Deacon waiting for his waterSummer is finally here! A few of us recently went to the Atlantic Provinces Veterinary Conference and got updates on some issues we thought would be interesting to share with you! Today, we want to talk about heatstroke (hyperthermia).

Heatstroke can be a life threatening problem. It affects numerous systems in the body:

  • Central nervous system
  • Cardiovascular system
  • Renal system
  • Muscles
  • Gastro-intestinal tract
  • Liver
  • Blood
  • The longer the exposure, the more body systems fail and the higher chance for death. Once the core body temperature is above 41°C, it is considered heat stroke and damage to organs will occur.

There are typically 2 types of heatstroke:

  1. Where the pet is active in temperatures that is too hot for their body condition
    • I.E. brachycephalic breeds (pugs, bulldogs, etc), obesity, laryngeal paralysis and heart disease patients are more prone to this type of heatstroke
      • It is harder for them to regulate higher temperatures
  2. When the pet is unable to cool down in hot places (like a car, lack of shade or water)
    • Cats are smarter than dogs, they will go and find a cool place and lay down, where a dog does not know when to stop and will chase a ballMoe and Mack cooling down in the pool continuously

Treatment should be sought right away

  • Remove from the heat to a cooler temperature
  • Temperature needs to be brought down over 30-60 minutes (this will cause the least amount of stress on the body)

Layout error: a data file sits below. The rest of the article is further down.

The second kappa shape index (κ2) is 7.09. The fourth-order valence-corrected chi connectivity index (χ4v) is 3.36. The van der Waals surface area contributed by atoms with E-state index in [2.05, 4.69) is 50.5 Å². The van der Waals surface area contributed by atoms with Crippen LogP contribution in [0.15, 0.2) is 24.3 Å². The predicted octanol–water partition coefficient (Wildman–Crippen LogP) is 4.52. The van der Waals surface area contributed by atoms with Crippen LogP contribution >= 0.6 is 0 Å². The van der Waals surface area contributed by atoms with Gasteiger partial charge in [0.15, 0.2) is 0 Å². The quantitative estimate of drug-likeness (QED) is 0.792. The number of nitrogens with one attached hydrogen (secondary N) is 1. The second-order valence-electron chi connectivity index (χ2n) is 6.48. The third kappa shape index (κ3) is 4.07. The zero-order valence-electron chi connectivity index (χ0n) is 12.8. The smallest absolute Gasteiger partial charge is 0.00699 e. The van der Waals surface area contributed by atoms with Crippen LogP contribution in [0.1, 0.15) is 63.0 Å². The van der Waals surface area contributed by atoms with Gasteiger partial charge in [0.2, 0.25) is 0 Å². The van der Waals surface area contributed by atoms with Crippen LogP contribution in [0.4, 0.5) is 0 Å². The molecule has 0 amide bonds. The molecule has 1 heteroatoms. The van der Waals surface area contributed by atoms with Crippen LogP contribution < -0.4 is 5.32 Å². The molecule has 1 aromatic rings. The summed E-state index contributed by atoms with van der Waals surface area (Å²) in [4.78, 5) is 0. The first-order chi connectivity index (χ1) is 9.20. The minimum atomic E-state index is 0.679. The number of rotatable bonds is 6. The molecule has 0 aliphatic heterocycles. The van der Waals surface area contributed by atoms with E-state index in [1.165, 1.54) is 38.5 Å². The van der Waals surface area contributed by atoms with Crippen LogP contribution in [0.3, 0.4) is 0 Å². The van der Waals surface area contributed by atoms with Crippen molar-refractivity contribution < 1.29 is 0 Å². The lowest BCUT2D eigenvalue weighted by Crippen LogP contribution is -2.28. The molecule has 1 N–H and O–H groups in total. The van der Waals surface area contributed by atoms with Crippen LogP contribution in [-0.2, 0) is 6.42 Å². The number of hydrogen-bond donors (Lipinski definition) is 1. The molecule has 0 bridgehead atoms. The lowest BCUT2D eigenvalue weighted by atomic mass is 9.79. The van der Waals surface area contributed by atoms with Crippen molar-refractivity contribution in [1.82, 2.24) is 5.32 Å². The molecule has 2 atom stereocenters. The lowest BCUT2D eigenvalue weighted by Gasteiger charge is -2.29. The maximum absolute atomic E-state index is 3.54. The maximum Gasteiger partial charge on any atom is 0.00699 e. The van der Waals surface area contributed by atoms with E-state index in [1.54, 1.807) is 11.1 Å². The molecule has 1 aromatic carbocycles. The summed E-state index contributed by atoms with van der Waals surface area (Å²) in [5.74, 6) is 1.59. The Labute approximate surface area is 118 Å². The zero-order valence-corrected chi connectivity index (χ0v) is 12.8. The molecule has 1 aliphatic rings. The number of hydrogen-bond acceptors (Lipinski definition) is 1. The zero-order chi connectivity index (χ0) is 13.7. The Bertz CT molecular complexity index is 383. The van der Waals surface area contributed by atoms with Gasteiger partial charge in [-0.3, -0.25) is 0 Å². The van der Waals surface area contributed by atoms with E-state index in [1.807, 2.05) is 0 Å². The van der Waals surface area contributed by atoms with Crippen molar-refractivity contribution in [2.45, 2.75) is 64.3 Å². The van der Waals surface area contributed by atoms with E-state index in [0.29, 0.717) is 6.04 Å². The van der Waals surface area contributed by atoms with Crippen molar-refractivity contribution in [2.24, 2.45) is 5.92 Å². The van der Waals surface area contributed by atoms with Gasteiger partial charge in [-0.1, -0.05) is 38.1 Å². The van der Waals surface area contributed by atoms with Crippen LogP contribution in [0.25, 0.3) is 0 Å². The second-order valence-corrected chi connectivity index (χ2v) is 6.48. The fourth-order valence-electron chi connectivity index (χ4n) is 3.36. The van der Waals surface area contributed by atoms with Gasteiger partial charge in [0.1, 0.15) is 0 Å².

• DO NOT submerge your pet in water, force water into their mouths or leave unattended for a long time
    • You can pour cool (not cold) water onto the pet
  • Seek veterinary care imediately
    • Lowering body temperature is not enough because heat stroke affects most systems in the body
    • Case depending, oxygen supplementation may be needed, intravenous (IV) fluid therapy, supportive nursing care may also be needed
    • With severe cases, once your pet is home, they can still be at risk of organ failure up to 5-7 days after the heatstroke

It is so important during the warm months to keep everyone cool. Do NOT leave pets or humans in cars. Do NOT run your dog in high temperatures for any length of time. If you are concerned your pet is suffering from heatstroke, please call us as soon as possible 389-2121.


* References: Amy Breton Newfield, CVT, VTS (ECC), & www.veterinarypartner.com

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